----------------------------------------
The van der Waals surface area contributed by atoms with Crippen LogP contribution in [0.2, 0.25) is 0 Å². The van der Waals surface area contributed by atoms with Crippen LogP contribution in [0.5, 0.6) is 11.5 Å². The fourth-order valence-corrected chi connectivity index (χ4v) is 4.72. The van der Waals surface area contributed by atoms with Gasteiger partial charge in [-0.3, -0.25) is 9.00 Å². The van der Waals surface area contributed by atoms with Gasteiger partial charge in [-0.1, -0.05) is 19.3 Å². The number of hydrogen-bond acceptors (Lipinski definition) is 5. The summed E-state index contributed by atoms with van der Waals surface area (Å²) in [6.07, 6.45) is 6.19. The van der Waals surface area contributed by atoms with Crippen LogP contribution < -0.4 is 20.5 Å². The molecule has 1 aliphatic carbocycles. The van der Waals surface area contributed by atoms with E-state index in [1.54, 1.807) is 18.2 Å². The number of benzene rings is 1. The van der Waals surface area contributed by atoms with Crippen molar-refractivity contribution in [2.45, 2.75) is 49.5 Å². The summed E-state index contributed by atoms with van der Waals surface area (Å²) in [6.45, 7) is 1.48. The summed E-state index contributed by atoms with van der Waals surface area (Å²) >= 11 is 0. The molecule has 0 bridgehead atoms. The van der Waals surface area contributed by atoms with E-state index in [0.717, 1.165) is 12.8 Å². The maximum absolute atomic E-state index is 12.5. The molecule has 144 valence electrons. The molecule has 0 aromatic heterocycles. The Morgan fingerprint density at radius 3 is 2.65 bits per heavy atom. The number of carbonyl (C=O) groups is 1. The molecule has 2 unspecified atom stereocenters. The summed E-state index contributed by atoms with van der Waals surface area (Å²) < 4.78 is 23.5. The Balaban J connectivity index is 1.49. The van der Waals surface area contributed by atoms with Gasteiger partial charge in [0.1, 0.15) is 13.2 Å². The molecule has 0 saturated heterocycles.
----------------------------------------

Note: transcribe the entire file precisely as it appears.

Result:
The van der Waals surface area contributed by atoms with Crippen LogP contribution in [0.2, 0.25) is 0 Å². The van der Waals surface area contributed by atoms with Crippen LogP contribution in [0.5, 0.6) is 11.5 Å². The fourth-order valence-corrected chi connectivity index (χ4v) is 4.72. The van der Waals surface area contributed by atoms with Gasteiger partial charge in [-0.3, -0.25) is 9.00 Å². The van der Waals surface area contributed by atoms with Gasteiger partial charge in [-0.1, -0.05) is 19.3 Å². The number of hydrogen-bond acceptors (Lipinski definition) is 5. The summed E-state index contributed by atoms with van der Waals surface area (Å²) in [6.07, 6.45) is 6.19. The van der Waals surface area contributed by atoms with Crippen LogP contribution < -0.4 is 20.5 Å². The molecule has 1 aliphatic carbocycles. The van der Waals surface area contributed by atoms with E-state index in [1.54, 1.807) is 18.2 Å². The number of benzene rings is 1. The van der Waals surface area contributed by atoms with Crippen molar-refractivity contribution in [2.45, 2.75) is 49.5 Å². The summed E-state index contributed by atoms with van der Waals surface area (Å²) in [6.45, 7) is 1.48. The summed E-state index contributed by atoms with van der Waals surface area (Å²) >= 11 is 0. The molecule has 0 bridgehead atoms. The van der Waals surface area contributed by atoms with E-state index in [0.717, 1.165) is 12.8 Å². The maximum absolute atomic E-state index is 12.5. The molecule has 144 valence electrons. The molecule has 0 aromatic heterocycles. The Morgan fingerprint density at radius 3 is 2.65 bits per heavy atom. The number of carbonyl (C=O) groups is 1. The molecule has 2 unspecified atom stereocenters. The summed E-state index contributed by atoms with van der Waals surface area (Å²) < 4.78 is 23.5. The Balaban J connectivity index is 1.49. The van der Waals surface area contributed by atoms with Gasteiger partial charge in [0.1, 0.15) is 13.2 Å². The molecule has 0 saturated heterocycles.